Dead Man's Shoes
The Last Horror Movie
Shaun Of The Dead
The Weekend Murders
Kiss Of The Vampire
The Devil's Men
Three Cases Of Murder
Darklands
O Lucky Man

Satan's Slave
1976

Possibly the most famous film from director Norman J Warren (Terror, Inseminoid, Prey), Satan's Slave is also his most polished, generic and star-studded (take a bow, Michael Gough and Candace Glendenning). The high production values even stretch to some particularly gruelling gore effects, and despite only really being known of amongst diehard horror fans, it stands proudly as a worthy successor to Hammer (it even has the look and feel of one of the better Hammer House Of Horror TV episodes).
When it comes to tales of devil worship in modern times, all you really need are some flames, a couple of animal masks and copious amounts of female nudity, and Satan's Slave delivers all of that within the first few minutes - although if Warren wanted it to be a whodunit, the inclusion of Gough's unmistakable chocolatey tones over the goings-on ("Bring to me the vessel of reversal… my child, lay you down on the altar…" etc) rather gives the game away.
There's a scream (of course) and things cut to a young couple having dinner. She claims he's "lured" her to his country retreat and wants to get her drunk. And she's right. "You're like an animal… you're insane!" she screams as he tries to rape her. He proves that, yes he is, by laughing… insanely. Then he proceeds to slam her head in a door (nice) and messily stab her to death.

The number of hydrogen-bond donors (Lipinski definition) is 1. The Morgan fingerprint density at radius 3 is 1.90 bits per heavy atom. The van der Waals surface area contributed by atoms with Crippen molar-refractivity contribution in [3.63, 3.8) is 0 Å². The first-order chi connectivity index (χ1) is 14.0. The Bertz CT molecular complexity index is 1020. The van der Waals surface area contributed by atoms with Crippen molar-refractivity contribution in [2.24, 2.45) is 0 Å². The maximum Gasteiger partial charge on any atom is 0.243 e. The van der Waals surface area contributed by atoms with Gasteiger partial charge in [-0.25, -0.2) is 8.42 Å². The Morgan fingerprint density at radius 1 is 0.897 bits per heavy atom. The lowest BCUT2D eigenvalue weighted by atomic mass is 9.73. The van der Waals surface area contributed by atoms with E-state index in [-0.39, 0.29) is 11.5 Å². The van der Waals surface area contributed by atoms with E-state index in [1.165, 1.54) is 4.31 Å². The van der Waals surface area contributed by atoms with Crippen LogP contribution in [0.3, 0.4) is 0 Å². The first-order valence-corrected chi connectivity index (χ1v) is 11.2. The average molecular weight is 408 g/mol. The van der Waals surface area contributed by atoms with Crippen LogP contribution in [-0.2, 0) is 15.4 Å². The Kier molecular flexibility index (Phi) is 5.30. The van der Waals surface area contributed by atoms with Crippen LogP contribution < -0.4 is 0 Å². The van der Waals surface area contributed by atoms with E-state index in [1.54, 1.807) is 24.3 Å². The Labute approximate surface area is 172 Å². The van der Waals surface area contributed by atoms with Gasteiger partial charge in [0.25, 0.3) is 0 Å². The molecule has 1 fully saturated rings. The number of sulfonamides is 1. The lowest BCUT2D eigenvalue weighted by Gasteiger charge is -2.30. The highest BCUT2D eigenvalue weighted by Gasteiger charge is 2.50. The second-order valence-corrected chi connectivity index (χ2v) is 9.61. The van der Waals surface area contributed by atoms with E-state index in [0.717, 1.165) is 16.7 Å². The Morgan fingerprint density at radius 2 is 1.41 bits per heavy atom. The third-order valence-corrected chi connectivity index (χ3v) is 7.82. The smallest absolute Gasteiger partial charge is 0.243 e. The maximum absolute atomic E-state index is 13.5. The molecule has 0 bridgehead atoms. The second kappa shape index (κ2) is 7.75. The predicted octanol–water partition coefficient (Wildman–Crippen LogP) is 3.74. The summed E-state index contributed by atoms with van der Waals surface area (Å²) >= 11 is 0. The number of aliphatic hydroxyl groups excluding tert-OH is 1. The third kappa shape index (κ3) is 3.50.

In a tower block another young couple are waking up, giving us yet another chance to see Glendenning in the buff (see also Tower Of Evil). The girl (Glendenning, obviously), whose name is Catherine, is off with her parents to see her Uncle Alexander, who lives 200 miles away. She's also been having premonitions: "As a matter of fact I have had a strange feeling about this trip, it's one of the main reasons I've decided to go…"
Well, she should have listened to those nagging doubts, because on arrival at her uncle's house her father gently "crashes" his car into a tree. Mother is instantly killed (well, she's covered in a ridiculous amount of blood and staring into space), and as Catherine rushes to get help from the house the vehicle explodes, taking her father with it. Never was the use of seatbelts advocated more strongly - they can't have been going at more than five miles an hour, and the tree escaped without a scratch.
Enter Uncle Alexander (Gough) to the rescue, along with the rest of his odd household - Stephen (Martin Potter), his son (the nutter from scene two) and his secretary, Frances (Barbara Kellerman). Catherine gets put to bed and we find out that Stephen has already developed a crush on his cousin (naughty naughty), much to the ridiculously over-acting Frances' chagrin.
On waking up, Catherine seems strangely unperturbed by the loss of her parents. "Everything seems… so unreal. Like a dream… I can't accept the truth… I can't accept that the car blew up before my eyes…"
Uncle Alex (bless him) has got everything sorted out for her - the funeral's this afternoon and they're being buried in the garden. This is obviously not odd behaviour at all.